This is my absolute No. 1 pet peeve about how most organizations are structured, and lest you think this is me going on a rant about senior leadership at different places I’ve worked — it’s not. This stuff about complete lack of priority is backed up by research.

Take the senior leadership example from above, i.e. the Facebook post. If that dude really didn’t even look up from his desk until 2:30pm, knowing him (a little bit) and knowing general notions of senior leadership, I’d assume you’re mostly talking about meetings, calls, and task work. All that stuff is shallow work. Some of the meetings/calls may have advanced a revenue agenda, of course — but predominantly it’s just Column A to Column B, checking boxes, logistical bullshit.


Now, this is necessary at many jobs — but why is senior leadership doing this stuff?

This is where most jobs collapse for me: there are typically two things a job needs to theoretically ‘align’ in terms of the right stuff getting done in a given day, week, month, or year.


  • Strategy (the big picture)
  • Execution (the day-to-day tasks)

The first bullet, strategy, should be the domain of senior leadership. In the crassest terms possible, they make the most money — so they should do that work. And if it tanks big-time over a strategic plan period, their asses should be on the line.

The second bullet, execution, should be the domain of rank-and-file up to middle managers. That’s the actual work, both shallow and deep, of how an org works day-to-day.

A bunch of consultants like to rush in and screech that “Everyone is a leader in successful orgs!” Yes, that’s nice. It’s also a utopia. Most people in an office have some degree of leadership potential, but hierarchy usually totally squashes that out of people within the first three weeks. “The top dogs know what’s best!”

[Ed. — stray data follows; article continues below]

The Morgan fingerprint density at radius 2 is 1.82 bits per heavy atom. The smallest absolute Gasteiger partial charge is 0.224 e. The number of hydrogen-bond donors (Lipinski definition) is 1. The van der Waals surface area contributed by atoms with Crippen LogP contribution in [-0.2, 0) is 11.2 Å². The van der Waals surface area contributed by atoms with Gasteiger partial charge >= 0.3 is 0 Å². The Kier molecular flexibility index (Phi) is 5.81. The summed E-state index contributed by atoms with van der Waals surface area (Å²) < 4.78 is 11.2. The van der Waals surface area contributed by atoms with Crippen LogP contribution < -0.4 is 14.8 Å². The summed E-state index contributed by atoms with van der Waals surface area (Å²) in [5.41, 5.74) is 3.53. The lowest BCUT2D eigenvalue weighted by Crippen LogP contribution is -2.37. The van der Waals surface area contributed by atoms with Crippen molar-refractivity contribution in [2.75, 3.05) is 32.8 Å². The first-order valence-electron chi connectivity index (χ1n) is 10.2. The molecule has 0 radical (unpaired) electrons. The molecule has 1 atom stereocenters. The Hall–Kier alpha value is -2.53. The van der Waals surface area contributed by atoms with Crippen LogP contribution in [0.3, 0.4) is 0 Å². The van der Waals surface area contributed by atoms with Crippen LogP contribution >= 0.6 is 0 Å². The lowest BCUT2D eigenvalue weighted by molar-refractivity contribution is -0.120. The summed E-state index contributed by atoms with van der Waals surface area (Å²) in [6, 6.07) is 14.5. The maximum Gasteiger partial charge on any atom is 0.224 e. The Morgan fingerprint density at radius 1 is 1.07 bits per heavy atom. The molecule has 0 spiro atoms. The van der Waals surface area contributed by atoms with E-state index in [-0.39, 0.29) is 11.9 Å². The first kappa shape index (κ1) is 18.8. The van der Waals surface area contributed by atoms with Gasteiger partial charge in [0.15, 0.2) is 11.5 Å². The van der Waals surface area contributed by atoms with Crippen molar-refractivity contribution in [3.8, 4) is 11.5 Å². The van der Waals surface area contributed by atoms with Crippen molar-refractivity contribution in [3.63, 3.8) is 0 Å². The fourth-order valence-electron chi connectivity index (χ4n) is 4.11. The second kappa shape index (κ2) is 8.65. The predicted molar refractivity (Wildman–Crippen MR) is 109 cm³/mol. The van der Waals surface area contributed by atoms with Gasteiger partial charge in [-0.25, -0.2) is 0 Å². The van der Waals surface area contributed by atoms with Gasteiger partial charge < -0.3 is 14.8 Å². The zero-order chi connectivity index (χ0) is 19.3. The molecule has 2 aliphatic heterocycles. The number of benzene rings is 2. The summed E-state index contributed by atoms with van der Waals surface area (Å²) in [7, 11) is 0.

But wait … the top dogs? The senior leadership? The same people doing task work from 9am-2:30pm without a break? They know what’s best?


There are a number of tremendously-fraught things here, so let’s run down a few quickly:

Senior leadership work is furthest away from the customer: Companies are set up so that rank-and-file workers interact more with customers/clients, and senior leadership works more with partners and potential perks. So all this task work? It’s probably not even that related to the people who buy the stuff that drives the revenue.

Senior leadership has a totally different set of priorities than even their direct reports: Usually their only metric of concern is growth or revenue. People that report directly to them are being told they have eighteen additional concerns — usually all stuff senior leadership is kicking down the ladder — but 17 of those can’t get attention from the boss because the boss needs to talk money, money, money.

Senior leadership can’t set strategy and get down in the weeds on its execution: That’s the same general principle as an editor pitching a story for a magazine then going and writing it himself, then editing it himself. It just can’t work that way. This is the real deal: senior leadership should be about setting the strategy and coaching people towards it, but because senior leadership also mostly fears incompetence (backed by research) and want to be seen as relevant (ditto), they often want to do both.